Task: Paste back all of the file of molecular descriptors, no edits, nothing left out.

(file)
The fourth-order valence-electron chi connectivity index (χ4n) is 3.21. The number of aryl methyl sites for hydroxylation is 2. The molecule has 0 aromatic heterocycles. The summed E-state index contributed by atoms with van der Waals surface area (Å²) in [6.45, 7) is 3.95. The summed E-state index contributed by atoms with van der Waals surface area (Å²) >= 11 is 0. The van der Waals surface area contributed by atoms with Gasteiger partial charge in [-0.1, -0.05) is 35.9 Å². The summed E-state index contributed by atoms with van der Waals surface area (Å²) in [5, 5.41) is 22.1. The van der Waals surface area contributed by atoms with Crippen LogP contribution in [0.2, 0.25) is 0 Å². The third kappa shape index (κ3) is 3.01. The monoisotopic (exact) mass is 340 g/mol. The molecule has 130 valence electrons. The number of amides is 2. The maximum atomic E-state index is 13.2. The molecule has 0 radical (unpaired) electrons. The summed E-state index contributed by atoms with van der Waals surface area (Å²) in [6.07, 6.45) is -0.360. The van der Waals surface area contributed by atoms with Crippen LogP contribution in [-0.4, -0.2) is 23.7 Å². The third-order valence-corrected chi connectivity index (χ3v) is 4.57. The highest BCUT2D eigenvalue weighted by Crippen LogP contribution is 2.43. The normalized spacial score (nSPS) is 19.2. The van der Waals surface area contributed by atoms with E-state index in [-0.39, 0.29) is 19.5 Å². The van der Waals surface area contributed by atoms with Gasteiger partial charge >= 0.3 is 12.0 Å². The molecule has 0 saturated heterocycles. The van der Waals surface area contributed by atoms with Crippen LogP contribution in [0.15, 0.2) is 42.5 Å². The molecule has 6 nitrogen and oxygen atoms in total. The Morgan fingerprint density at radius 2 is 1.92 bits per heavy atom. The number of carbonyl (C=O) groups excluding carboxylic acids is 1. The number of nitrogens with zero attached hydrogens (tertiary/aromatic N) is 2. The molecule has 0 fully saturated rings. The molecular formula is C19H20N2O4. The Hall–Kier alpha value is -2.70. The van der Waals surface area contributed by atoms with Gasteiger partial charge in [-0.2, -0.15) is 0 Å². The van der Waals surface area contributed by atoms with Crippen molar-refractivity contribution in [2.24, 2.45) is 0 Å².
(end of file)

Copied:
The fourth-order valence-electron chi connectivity index (χ4n) is 3.21. The number of aryl methyl sites for hydroxylation is 2. The molecule has 0 aromatic heterocycles. The summed E-state index contributed by atoms with van der Waals surface area (Å²) in [6.45, 7) is 3.95. The summed E-state index contributed by atoms with van der Waals surface area (Å²) >= 11 is 0. The van der Waals surface area contributed by atoms with Gasteiger partial charge in [-0.1, -0.05) is 35.9 Å². The summed E-state index contributed by atoms with van der Waals surface area (Å²) in [5, 5.41) is 22.1. The van der Waals surface area contributed by atoms with Crippen LogP contribution in [0.2, 0.25) is 0 Å². The third kappa shape index (κ3) is 3.01. The monoisotopic (exact) mass is 340 g/mol. The molecule has 130 valence electrons. The number of amides is 2. The maximum atomic E-state index is 13.2. The molecule has 0 radical (unpaired) electrons. The summed E-state index contributed by atoms with van der Waals surface area (Å²) in [6.07, 6.45) is -0.360. The van der Waals surface area contributed by atoms with Crippen LogP contribution in [-0.4, -0.2) is 23.7 Å². The third-order valence-corrected chi connectivity index (χ3v) is 4.57. The highest BCUT2D eigenvalue weighted by Crippen LogP contribution is 2.43. The normalized spacial score (nSPS) is 19.2. The van der Waals surface area contributed by atoms with E-state index in [-0.39, 0.29) is 19.5 Å². The van der Waals surface area contributed by atoms with Gasteiger partial charge >= 0.3 is 12.0 Å². The molecule has 0 saturated heterocycles. The van der Waals surface area contributed by atoms with Crippen LogP contribution in [0.15, 0.2) is 42.5 Å². The molecule has 6 nitrogen and oxygen atoms in total. The Morgan fingerprint density at radius 2 is 1.92 bits per heavy atom. The number of carbonyl (C=O) groups excluding carboxylic acids is 1. The number of nitrogens with zero attached hydrogens (tertiary/aromatic N) is 2. The molecule has 0 fully saturated rings. The molecular formula is C19H20N2O4. The Hall–Kier alpha value is -2.70. The van der Waals surface area contributed by atoms with Gasteiger partial charge in [-0.2, -0.15) is 0 Å². The van der Waals surface area contributed by atoms with Crippen molar-refractivity contribution in [2.24, 2.45) is 0 Å².